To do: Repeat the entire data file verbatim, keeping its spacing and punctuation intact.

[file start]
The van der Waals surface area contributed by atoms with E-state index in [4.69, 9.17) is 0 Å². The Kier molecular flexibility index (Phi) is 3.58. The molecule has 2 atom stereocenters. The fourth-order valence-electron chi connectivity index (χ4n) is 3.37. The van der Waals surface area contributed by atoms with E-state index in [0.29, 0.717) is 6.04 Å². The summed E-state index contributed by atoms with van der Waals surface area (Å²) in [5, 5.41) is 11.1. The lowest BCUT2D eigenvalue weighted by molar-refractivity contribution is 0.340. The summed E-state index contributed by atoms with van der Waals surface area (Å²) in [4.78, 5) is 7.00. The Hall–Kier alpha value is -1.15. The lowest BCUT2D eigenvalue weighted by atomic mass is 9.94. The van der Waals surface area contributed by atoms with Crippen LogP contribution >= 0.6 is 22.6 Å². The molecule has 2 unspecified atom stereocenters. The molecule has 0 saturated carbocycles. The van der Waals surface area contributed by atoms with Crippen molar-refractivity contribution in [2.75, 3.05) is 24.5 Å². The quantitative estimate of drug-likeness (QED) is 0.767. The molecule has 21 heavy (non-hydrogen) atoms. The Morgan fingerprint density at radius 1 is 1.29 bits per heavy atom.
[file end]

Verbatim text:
The van der Waals surface area contributed by atoms with E-state index in [4.69, 9.17) is 0 Å². The Kier molecular flexibility index (Phi) is 3.58. The molecule has 2 atom stereocenters. The fourth-order valence-electron chi connectivity index (χ4n) is 3.37. The van der Waals surface area contributed by atoms with E-state index in [0.29, 0.717) is 6.04 Å². The summed E-state index contributed by atoms with van der Waals surface area (Å²) in [5, 5.41) is 11.1. The lowest BCUT2D eigenvalue weighted by molar-refractivity contribution is 0.340. The summed E-state index contributed by atoms with van der Waals surface area (Å²) in [4.78, 5) is 7.00. The Hall–Kier alpha value is -1.15. The lowest BCUT2D eigenvalue weighted by atomic mass is 9.94. The van der Waals surface area contributed by atoms with Crippen LogP contribution >= 0.6 is 22.6 Å². The molecule has 2 unspecified atom stereocenters. The molecule has 0 saturated carbocycles. The van der Waals surface area contributed by atoms with Crippen molar-refractivity contribution in [2.75, 3.05) is 24.5 Å². The quantitative estimate of drug-likeness (QED) is 0.767. The molecule has 21 heavy (non-hydrogen) atoms. The Morgan fingerprint density at radius 1 is 1.29 bits per heavy atom.